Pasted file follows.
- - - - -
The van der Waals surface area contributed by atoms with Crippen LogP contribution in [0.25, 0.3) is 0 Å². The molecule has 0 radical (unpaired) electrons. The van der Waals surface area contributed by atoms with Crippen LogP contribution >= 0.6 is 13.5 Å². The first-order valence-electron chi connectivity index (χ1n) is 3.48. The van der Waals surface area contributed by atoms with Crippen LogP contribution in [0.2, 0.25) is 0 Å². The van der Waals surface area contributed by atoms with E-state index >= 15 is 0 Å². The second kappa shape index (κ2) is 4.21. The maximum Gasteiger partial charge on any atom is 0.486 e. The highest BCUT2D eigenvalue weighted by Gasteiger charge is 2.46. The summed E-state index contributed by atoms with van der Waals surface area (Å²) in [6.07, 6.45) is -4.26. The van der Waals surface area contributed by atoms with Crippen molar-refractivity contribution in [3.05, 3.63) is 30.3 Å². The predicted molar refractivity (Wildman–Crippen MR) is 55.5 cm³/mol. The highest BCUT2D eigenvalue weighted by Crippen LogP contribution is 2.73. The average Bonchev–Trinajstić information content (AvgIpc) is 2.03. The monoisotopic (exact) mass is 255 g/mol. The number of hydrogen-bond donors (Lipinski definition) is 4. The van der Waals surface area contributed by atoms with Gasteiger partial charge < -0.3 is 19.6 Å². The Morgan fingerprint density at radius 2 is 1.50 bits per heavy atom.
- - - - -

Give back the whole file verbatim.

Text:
The van der Waals surface area contributed by atoms with Crippen LogP contribution in [0.25, 0.3) is 0 Å². The molecule has 0 radical (unpaired) electrons. The van der Waals surface area contributed by atoms with Crippen LogP contribution >= 0.6 is 13.5 Å². The first-order valence-electron chi connectivity index (χ1n) is 3.48. The van der Waals surface area contributed by atoms with Crippen LogP contribution in [0.2, 0.25) is 0 Å². The van der Waals surface area contributed by atoms with E-state index >= 15 is 0 Å². The second kappa shape index (κ2) is 4.21. The maximum Gasteiger partial charge on any atom is 0.486 e. The highest BCUT2D eigenvalue weighted by Gasteiger charge is 2.46. The summed E-state index contributed by atoms with van der Waals surface area (Å²) in [6.07, 6.45) is -4.26. The van der Waals surface area contributed by atoms with Crippen molar-refractivity contribution in [3.05, 3.63) is 30.3 Å². The predicted molar refractivity (Wildman–Crippen MR) is 55.5 cm³/mol. The highest BCUT2D eigenvalue weighted by Crippen LogP contribution is 2.73. The average Bonchev–Trinajstić information content (AvgIpc) is 2.03. The monoisotopic (exact) mass is 255 g/mol. The number of hydrogen-bond donors (Lipinski definition) is 4. The van der Waals surface area contributed by atoms with Gasteiger partial charge < -0.3 is 19.6 Å². The Morgan fingerprint density at radius 2 is 1.50 bits per heavy atom.